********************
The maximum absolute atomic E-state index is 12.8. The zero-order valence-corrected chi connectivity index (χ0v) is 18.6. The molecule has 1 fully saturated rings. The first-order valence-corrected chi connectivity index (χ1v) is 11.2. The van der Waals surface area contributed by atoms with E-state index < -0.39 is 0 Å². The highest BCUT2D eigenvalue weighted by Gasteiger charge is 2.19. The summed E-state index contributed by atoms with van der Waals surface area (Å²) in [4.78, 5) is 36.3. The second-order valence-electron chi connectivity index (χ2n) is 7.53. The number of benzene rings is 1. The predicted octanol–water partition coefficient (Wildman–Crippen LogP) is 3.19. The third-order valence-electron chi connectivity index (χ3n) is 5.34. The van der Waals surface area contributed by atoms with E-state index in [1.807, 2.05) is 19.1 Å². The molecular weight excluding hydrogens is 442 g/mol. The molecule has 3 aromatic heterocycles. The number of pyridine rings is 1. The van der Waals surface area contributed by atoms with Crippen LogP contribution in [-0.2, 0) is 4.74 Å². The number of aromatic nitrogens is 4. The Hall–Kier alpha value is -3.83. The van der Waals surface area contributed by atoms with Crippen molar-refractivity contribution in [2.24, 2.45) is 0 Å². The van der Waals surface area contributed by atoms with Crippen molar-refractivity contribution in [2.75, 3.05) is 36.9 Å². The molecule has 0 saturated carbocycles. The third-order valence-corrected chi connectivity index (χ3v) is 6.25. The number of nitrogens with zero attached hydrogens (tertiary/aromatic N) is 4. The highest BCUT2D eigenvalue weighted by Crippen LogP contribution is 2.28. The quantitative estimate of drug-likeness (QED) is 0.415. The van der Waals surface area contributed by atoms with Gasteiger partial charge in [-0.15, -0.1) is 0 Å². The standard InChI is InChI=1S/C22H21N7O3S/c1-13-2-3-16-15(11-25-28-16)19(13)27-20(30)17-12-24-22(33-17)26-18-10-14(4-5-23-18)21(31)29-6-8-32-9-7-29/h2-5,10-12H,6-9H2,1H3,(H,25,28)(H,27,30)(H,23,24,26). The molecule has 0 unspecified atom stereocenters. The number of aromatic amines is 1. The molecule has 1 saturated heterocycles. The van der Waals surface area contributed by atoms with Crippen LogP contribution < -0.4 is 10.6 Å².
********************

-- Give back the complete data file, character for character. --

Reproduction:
The maximum absolute atomic E-state index is 12.8. The zero-order valence-corrected chi connectivity index (χ0v) is 18.6. The molecule has 1 fully saturated rings. The first-order valence-corrected chi connectivity index (χ1v) is 11.2. The van der Waals surface area contributed by atoms with E-state index < -0.39 is 0 Å². The highest BCUT2D eigenvalue weighted by Gasteiger charge is 2.19. The summed E-state index contributed by atoms with van der Waals surface area (Å²) in [4.78, 5) is 36.3. The second-order valence-electron chi connectivity index (χ2n) is 7.53. The number of benzene rings is 1. The predicted octanol–water partition coefficient (Wildman–Crippen LogP) is 3.19. The third-order valence-electron chi connectivity index (χ3n) is 5.34. The van der Waals surface area contributed by atoms with E-state index in [1.807, 2.05) is 19.1 Å². The molecular weight excluding hydrogens is 442 g/mol. The molecule has 3 aromatic heterocycles. The number of pyridine rings is 1. The van der Waals surface area contributed by atoms with Crippen LogP contribution in [-0.2, 0) is 4.74 Å². The number of aromatic nitrogens is 4. The Hall–Kier alpha value is -3.83. The van der Waals surface area contributed by atoms with Crippen molar-refractivity contribution in [2.24, 2.45) is 0 Å². The van der Waals surface area contributed by atoms with Crippen molar-refractivity contribution in [2.75, 3.05) is 36.9 Å². The molecule has 0 saturated carbocycles. The third-order valence-corrected chi connectivity index (χ3v) is 6.25. The number of nitrogens with zero attached hydrogens (tertiary/aromatic N) is 4. The highest BCUT2D eigenvalue weighted by Crippen LogP contribution is 2.28. The quantitative estimate of drug-likeness (QED) is 0.415. The van der Waals surface area contributed by atoms with Gasteiger partial charge in [-0.15, -0.1) is 0 Å². The standard InChI is InChI=1S/C22H21N7O3S/c1-13-2-3-16-15(11-25-28-16)19(13)27-20(30)17-12-24-22(33-17)26-18-10-14(4-5-23-18)21(31)29-6-8-32-9-7-29/h2-5,10-12H,6-9H2,1H3,(H,25,28)(H,27,30)(H,23,24,26). The molecule has 0 unspecified atom stereocenters. The number of aromatic amines is 1. The molecule has 1 saturated heterocycles. The van der Waals surface area contributed by atoms with Crippen LogP contribution < -0.4 is 10.6 Å².